Waking up to the news this morning that Martin McGuinness had passed away, my first emotion was sadness. In the couple of occasions when we had met he was warm. He retweeted one of my reviews of a James Taylor album! My sympathy went out immediately to his family. They are the ones who will feel his loss the most. May God give them grace and comfort in the days that lie ahead.
My second thought was for our peace process. Whatever you think of Martin McGuinness he was a major driver in our peace process. There is little doubt that the Republican shift from violence to the peace process was a strategic move of the mind. Let us find another way to achieve our aims of a united Ireland. Martin McGuinness, however, brought his heart to the process too.
His relationship with Ian Paisley revealed that. Even after Paisley left the scene, and indeed since his passing away, McGuinness stayed in touch with Eileen Paisley. There was a heartfelt relationship between them. McGuinness’s heart is being, and will be, missed from our political institutions. Someone, please God many, in Sinn Fein needs to fill the void he has left.
Many will rightfully challenge me in this last paragraph and ask where Martin McGuinness’s heart was when the IRA, with him up to his neck in it, were murdering people for decades. Indeed!
Yesterday my emotions raged against IRA terrorism. In researching a U2 documentary, I came face to face with the 11 people killed in the Enniskillen bomb on Remembrance Day 1987. The anger deep inside me was palpable. These obscene and evil things should not have happened in my country.
In this blog I do not want to minimise the hurt and pain caused by the IRA’s terrorist campaign. When Fr Martin Magill and I spoke at the Sinn Fein Ard Fheis, in 2015, I was very careful to bring into the room dear friends who had lost loved ones at the hands of the IRA.
When Fr Martin and I wrote an Uncomfortable Conversations piece for the Republican newspaper An Phoblacht, Martin challenged the military campaign of the IRA and asked why they could not have taken a peaceful Dr. Martin Luther King approach.
However, the IRA military campaign ended and without doubt Martin McGuinness had his role to play in that decision. Since that time I would surmise that McGuinness has changed more than any other politician in Northern Ireland.
So, as much as I am angry about his past, I also appreciate that because of Martin McGuinness there are not many hundreds more people lost to the Troubles. I am wondering who I would know that might have been killed if the conflict had gone on past 1998. Martin McGuinness’s desire for a peaceful future and his ability to bring with him a Republican community, many of whom have a romantic notion of a United Ireland by violent means, is something we need to be thankful for.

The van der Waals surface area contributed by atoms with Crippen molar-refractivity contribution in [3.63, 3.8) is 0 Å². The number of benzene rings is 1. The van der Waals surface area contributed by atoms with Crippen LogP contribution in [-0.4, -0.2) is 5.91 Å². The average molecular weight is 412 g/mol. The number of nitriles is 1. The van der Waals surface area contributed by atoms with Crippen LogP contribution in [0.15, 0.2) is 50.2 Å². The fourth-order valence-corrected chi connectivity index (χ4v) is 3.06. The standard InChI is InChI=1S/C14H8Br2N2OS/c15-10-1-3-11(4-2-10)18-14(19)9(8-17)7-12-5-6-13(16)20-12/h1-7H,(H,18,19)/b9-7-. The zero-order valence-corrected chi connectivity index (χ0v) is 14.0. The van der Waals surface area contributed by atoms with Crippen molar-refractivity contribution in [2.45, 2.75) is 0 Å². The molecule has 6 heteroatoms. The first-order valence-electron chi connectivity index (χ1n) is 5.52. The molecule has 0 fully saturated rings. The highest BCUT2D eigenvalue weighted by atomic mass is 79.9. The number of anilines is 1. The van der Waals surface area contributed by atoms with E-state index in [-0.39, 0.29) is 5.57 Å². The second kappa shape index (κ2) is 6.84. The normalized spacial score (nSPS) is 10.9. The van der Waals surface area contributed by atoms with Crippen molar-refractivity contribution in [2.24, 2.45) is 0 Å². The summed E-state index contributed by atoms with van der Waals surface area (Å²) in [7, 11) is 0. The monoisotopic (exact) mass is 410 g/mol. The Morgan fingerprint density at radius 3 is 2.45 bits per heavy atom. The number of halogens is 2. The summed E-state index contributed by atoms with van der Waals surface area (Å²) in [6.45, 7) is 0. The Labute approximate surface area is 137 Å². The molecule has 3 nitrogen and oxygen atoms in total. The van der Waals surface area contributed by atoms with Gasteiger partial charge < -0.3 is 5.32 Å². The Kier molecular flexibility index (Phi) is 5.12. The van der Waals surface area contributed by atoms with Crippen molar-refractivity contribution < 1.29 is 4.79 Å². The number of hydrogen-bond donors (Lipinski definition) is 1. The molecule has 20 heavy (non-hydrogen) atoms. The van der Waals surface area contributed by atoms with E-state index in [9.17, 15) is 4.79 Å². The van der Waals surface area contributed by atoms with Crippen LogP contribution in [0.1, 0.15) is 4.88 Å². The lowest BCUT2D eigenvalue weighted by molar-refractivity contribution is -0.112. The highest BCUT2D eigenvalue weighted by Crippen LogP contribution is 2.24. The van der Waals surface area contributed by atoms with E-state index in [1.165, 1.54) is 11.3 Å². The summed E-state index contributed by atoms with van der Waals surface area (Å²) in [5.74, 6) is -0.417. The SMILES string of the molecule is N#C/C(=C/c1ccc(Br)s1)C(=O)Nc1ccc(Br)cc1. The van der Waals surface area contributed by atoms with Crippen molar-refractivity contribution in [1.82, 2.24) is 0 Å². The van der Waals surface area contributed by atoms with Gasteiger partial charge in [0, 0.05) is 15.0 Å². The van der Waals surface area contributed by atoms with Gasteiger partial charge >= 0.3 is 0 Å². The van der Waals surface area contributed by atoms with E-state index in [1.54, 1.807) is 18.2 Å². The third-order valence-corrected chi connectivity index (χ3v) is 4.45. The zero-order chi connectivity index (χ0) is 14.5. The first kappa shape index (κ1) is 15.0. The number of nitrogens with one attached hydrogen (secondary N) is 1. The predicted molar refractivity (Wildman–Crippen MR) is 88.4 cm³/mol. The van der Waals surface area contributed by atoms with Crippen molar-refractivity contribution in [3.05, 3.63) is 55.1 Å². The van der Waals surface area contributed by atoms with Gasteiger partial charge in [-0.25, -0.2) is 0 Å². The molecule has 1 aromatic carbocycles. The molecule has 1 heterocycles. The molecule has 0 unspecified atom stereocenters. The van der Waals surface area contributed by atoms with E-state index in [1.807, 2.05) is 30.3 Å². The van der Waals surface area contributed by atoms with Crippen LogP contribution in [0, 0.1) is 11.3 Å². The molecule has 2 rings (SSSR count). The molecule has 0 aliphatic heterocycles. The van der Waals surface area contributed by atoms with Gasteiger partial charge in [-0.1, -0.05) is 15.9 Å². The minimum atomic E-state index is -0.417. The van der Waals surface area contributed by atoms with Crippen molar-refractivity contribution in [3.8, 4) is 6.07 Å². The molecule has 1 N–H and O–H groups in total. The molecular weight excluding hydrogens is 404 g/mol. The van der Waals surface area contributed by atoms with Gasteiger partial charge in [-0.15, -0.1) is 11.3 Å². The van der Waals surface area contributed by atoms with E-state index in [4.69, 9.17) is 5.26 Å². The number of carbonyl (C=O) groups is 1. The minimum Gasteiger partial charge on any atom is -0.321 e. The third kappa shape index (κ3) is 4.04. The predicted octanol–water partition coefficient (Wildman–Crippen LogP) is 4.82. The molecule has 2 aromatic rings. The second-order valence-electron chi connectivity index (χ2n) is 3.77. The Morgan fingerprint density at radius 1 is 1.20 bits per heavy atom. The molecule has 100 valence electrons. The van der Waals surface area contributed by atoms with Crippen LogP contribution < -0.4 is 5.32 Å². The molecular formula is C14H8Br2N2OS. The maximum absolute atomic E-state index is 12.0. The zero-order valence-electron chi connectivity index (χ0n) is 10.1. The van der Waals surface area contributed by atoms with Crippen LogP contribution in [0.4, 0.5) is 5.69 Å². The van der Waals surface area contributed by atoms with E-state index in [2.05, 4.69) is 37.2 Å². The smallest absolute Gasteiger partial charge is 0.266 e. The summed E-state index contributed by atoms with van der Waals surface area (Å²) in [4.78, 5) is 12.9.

As I listen this morning to all the Tributes, and other reflections, on the life of Martin McGuinness I am drawn back to the blog I posted when he stepped down as Deputy First Minister. There is a challenge in looking back at Martin McGuinness’s life that asks questions of myself.
How do I deal with the change in Martin McGuinness’s life? Am I prepared to acknowledge it? Or do I leave him frozen in time? Do I freeze frame him as the terrorist in order that I do not have to respond to his evident change of heart and soul and mind? Is that easier than dealing with my own hatred?
I am often amazed when I hear many people who talk about repentance and the need for change not believing that Martin McGuinness had changed. I imagine that their argument would be that change can only come through repentance and faith in Jesus and in their own formula of what that means.
My surmise on that is that repentance is not a theological idea. Jesus’ call to repentance was to an action. It is an active turning of our lives around. Repentance is to live in a completely different way than we had been living. The Scriptures also tell us, time and time again, that it is by the fruit of our intentions that we are to be judged, not our head knowledge and doctrinal position.
The probing question that the transformation in Martin McGuinness asks me is have I a similar harvest of change in my own life? Have I been able to love my enemies in the same way that he has? Have I moved from hatred to acts of reconciliation as he did?
Shaking hands with the Queen, and other acts of reaching out, were difficult and even had him receiving death threats from republican paramilitaries. Am I prepared to take the same steps towards reconciliation?
In the end I understand why many will find it difficult to come to terms with the Martin McGuinness of his later life. The bodies, the funerals, the grief of the past are hard to get over. We all deal with the deep pain in different ways. Many of us find it easier to live out God’s grace than others do. For some it is a daily struggle.
However, God calls us to a hard love. I keep going back to these verses because as a follower of Jesus living in Northern Ireland they are perhaps the most relevant verses in all of Scripture for my following of Jesus:
Luke 6: 27 & 28: “But to you who are listening I say: Love your enemies, do good to those who hate you, bless those who curse you, pray for those who mistreat you.
Perhaps my response to Martin McGuinness’s legacy, all over our media today, might be a good guide to show me how much I have changed, repented in my own lives.
Psalm 139: 23 & 24
Search me, God, and know my heart;
test me and know my anxious thoughts.
See if there is any offensive way in me,
and lead me in the way everlasting.